A Total Eclipse of the Moon in the evening of January 9th 2001
Updated 10/1/2001 - Movie and Images of the Eclipse
8 January 2001
This mpeg movie was created from a sequence of webcam images. The movie runs from 2001 Jan 09 18:52 to 22:04. At the beginning of the movie you see the Moon at bottom left - note the image is overexposed, the Moon itself would appear as a very small disk in a field of view of around 45 degrees. At top right you can see Jupiter. The viewing direction is fixed so that as time goes on the Moon (and Jupiter) move diagonally from bottom left to top right as the Earth rotates. You see the brightness of the Moon fade as it enters eclipse and then recover as it leaves the Earth's shadow.
The top row of this montage of still images shows the changing appearance of the Moon as it heads towards totality from about 19:22 at top left across to 19:48 at top right. The sequence then moves along the bottom row from 19:59 (in total eclipse) at right to 21:52 at left when the Moon has almost left the Earth's umbral shadow. This movie and montage were created by Anthony Holloway and Tim O'Brien.
Should the sky be clear during the evening of Tuesday 9th January we will be able to observe what is expected to be one of the most beautiful Lunar eclipses for many years. From 6:42 pm the dark shadow of the Earth will begin to encroach on the disc of the full moon hanging in the eastern sky. Just over an hour later at 7:49 pm, the whole surface will be covered and the Moon's colour will become a deep coppery red as it is then only illuminated by light scattered and filtered by the Earth's atmosphere. The total eclipse will last for 62 minutes until 8:52 pm when the Sun's direct light begins to fall on the surface again. The Earth's shadow will finally move away from the Moon at 9:59 pm.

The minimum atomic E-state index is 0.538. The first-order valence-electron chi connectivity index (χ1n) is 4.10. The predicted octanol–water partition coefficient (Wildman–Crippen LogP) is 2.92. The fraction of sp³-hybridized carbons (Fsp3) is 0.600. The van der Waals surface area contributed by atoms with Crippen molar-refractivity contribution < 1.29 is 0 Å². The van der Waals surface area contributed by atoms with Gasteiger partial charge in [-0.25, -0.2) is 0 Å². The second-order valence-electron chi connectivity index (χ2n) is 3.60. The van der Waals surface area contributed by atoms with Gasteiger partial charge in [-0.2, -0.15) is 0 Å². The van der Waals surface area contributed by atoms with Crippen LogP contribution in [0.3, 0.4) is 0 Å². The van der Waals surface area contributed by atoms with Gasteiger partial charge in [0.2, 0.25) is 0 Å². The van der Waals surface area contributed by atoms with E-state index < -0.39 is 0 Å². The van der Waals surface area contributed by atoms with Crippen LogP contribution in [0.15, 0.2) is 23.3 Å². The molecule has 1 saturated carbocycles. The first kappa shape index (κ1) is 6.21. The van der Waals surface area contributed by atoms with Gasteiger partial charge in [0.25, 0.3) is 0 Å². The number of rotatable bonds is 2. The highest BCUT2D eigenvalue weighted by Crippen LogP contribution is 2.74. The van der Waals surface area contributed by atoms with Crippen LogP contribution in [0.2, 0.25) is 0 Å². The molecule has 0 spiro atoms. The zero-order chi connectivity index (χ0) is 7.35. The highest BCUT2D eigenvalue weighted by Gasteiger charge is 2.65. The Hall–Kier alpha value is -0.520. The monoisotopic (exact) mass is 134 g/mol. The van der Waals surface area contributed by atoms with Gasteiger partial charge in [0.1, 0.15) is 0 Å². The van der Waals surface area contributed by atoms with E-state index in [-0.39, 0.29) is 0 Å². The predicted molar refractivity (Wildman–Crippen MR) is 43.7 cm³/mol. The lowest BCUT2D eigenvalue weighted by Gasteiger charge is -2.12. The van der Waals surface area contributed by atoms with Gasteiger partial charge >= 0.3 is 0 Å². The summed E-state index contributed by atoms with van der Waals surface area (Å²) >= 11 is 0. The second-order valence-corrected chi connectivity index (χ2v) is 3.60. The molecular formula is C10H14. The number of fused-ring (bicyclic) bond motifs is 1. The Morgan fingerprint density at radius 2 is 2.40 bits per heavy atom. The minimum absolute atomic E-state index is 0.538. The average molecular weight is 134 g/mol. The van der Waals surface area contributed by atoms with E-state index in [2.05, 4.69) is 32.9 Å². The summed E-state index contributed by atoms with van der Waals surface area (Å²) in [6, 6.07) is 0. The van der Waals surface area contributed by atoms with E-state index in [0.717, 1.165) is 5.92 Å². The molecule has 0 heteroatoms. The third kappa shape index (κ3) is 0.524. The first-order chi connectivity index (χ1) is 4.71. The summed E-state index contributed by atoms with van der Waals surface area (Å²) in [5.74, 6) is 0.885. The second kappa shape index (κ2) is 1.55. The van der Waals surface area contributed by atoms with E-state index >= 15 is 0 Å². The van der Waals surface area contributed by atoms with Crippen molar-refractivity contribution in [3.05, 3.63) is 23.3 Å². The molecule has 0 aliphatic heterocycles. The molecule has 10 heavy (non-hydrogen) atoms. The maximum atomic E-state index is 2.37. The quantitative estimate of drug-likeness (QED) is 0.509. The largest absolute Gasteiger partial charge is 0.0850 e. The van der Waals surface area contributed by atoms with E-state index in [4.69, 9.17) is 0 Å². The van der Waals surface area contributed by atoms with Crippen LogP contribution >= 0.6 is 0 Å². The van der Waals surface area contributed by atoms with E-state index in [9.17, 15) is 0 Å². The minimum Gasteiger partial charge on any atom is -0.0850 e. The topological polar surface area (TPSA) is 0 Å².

A diagram of the Eclipse circumstances
During totality the light we see reflected from the surface of the Moon has had to pass through the Earth's atmosphere which scatters out the blue light so that the light reaching the Moon is predominantly red in colour in just the same way as the setting Sun appears red. The amount of light passing through the atmosphere depends on the amount of dust in the Earth's upper atmosphere and this, in turn, is affected by recent volcanic activity on Earth. Following a major eruption so much light can be absorbed in the atmosphere that the Moon is barely visible, but the last really big volcanic eruption, that of Mount Pinatubo in the Philippines, was almost a decade ago and so the upper air should be more transparent than usual allowing us to see the brightest and most colourful Lunar Eclipse for many years.
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